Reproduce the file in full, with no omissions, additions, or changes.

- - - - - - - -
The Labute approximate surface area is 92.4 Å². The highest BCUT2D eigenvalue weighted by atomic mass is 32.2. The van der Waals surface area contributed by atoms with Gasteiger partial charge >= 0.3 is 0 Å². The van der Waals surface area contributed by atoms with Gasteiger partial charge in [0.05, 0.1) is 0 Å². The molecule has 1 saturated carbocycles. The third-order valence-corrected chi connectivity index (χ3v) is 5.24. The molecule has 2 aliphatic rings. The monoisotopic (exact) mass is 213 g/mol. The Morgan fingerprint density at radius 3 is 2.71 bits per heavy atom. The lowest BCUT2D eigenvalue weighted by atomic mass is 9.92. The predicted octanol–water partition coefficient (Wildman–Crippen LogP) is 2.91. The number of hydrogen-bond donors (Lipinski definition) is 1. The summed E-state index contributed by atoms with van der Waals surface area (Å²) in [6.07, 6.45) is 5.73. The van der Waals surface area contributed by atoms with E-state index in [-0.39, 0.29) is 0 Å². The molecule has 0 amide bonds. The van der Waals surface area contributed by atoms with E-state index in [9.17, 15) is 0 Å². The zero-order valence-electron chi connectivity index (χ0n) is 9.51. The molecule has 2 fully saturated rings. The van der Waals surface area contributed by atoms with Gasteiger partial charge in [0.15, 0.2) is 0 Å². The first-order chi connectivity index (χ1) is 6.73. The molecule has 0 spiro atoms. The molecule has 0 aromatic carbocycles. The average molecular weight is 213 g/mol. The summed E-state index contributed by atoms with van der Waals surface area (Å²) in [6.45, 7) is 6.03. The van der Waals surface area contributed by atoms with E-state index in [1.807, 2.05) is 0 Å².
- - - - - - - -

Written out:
The Labute approximate surface area is 92.4 Å². The highest BCUT2D eigenvalue weighted by atomic mass is 32.2. The van der Waals surface area contributed by atoms with Gasteiger partial charge >= 0.3 is 0 Å². The van der Waals surface area contributed by atoms with Gasteiger partial charge in [0.05, 0.1) is 0 Å². The molecule has 1 saturated carbocycles. The third-order valence-corrected chi connectivity index (χ3v) is 5.24. The molecule has 2 aliphatic rings. The monoisotopic (exact) mass is 213 g/mol. The Morgan fingerprint density at radius 3 is 2.71 bits per heavy atom. The lowest BCUT2D eigenvalue weighted by atomic mass is 9.92. The predicted octanol–water partition coefficient (Wildman–Crippen LogP) is 2.91. The number of hydrogen-bond donors (Lipinski definition) is 1. The summed E-state index contributed by atoms with van der Waals surface area (Å²) in [6.07, 6.45) is 5.73. The van der Waals surface area contributed by atoms with E-state index in [-0.39, 0.29) is 0 Å². The molecule has 0 amide bonds. The van der Waals surface area contributed by atoms with E-state index in [9.17, 15) is 0 Å². The zero-order valence-electron chi connectivity index (χ0n) is 9.51. The molecule has 2 fully saturated rings. The van der Waals surface area contributed by atoms with Gasteiger partial charge in [0.15, 0.2) is 0 Å². The first-order chi connectivity index (χ1) is 6.73. The molecule has 0 spiro atoms. The molecule has 0 aromatic carbocycles. The average molecular weight is 213 g/mol. The summed E-state index contributed by atoms with van der Waals surface area (Å²) in [6.45, 7) is 6.03. The van der Waals surface area contributed by atoms with E-state index in [1.807, 2.05) is 0 Å².